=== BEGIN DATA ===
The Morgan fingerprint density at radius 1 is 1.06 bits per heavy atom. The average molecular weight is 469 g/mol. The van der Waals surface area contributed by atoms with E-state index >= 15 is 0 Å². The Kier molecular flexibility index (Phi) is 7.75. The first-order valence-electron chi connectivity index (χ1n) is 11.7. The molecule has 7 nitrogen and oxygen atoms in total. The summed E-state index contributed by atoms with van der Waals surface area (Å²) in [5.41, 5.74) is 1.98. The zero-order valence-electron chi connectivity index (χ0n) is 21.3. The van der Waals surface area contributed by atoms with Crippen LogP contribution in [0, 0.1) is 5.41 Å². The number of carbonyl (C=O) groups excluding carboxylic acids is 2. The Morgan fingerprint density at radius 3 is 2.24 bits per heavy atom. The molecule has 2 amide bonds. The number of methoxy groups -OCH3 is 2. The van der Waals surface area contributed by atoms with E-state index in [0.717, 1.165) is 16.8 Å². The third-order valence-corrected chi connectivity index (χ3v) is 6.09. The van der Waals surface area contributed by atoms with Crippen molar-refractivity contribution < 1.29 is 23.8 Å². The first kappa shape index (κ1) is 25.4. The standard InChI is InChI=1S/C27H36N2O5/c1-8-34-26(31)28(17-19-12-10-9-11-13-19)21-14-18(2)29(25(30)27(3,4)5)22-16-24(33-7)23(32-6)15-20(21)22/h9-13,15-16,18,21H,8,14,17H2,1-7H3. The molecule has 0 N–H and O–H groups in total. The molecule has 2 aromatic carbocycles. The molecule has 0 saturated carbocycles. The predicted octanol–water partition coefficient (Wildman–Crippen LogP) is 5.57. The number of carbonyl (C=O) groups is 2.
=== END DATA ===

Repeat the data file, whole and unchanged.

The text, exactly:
The Morgan fingerprint density at radius 1 is 1.06 bits per heavy atom. The average molecular weight is 469 g/mol. The van der Waals surface area contributed by atoms with E-state index >= 15 is 0 Å². The Kier molecular flexibility index (Phi) is 7.75. The first-order valence-electron chi connectivity index (χ1n) is 11.7. The molecule has 7 nitrogen and oxygen atoms in total. The summed E-state index contributed by atoms with van der Waals surface area (Å²) in [5.41, 5.74) is 1.98. The zero-order valence-electron chi connectivity index (χ0n) is 21.3. The van der Waals surface area contributed by atoms with Crippen LogP contribution in [0, 0.1) is 5.41 Å². The number of carbonyl (C=O) groups excluding carboxylic acids is 2. The Morgan fingerprint density at radius 3 is 2.24 bits per heavy atom. The molecule has 2 amide bonds. The number of methoxy groups -OCH3 is 2. The van der Waals surface area contributed by atoms with E-state index in [0.717, 1.165) is 16.8 Å². The third-order valence-corrected chi connectivity index (χ3v) is 6.09. The van der Waals surface area contributed by atoms with Crippen molar-refractivity contribution < 1.29 is 23.8 Å². The first kappa shape index (κ1) is 25.4. The standard InChI is InChI=1S/C27H36N2O5/c1-8-34-26(31)28(17-19-12-10-9-11-13-19)21-14-18(2)29(25(30)27(3,4)5)22-16-24(33-7)23(32-6)15-20(21)22/h9-13,15-16,18,21H,8,14,17H2,1-7H3. The molecule has 0 N–H and O–H groups in total. The molecule has 2 aromatic carbocycles. The molecule has 0 saturated carbocycles. The predicted octanol–water partition coefficient (Wildman–Crippen LogP) is 5.57. The number of carbonyl (C=O) groups is 2.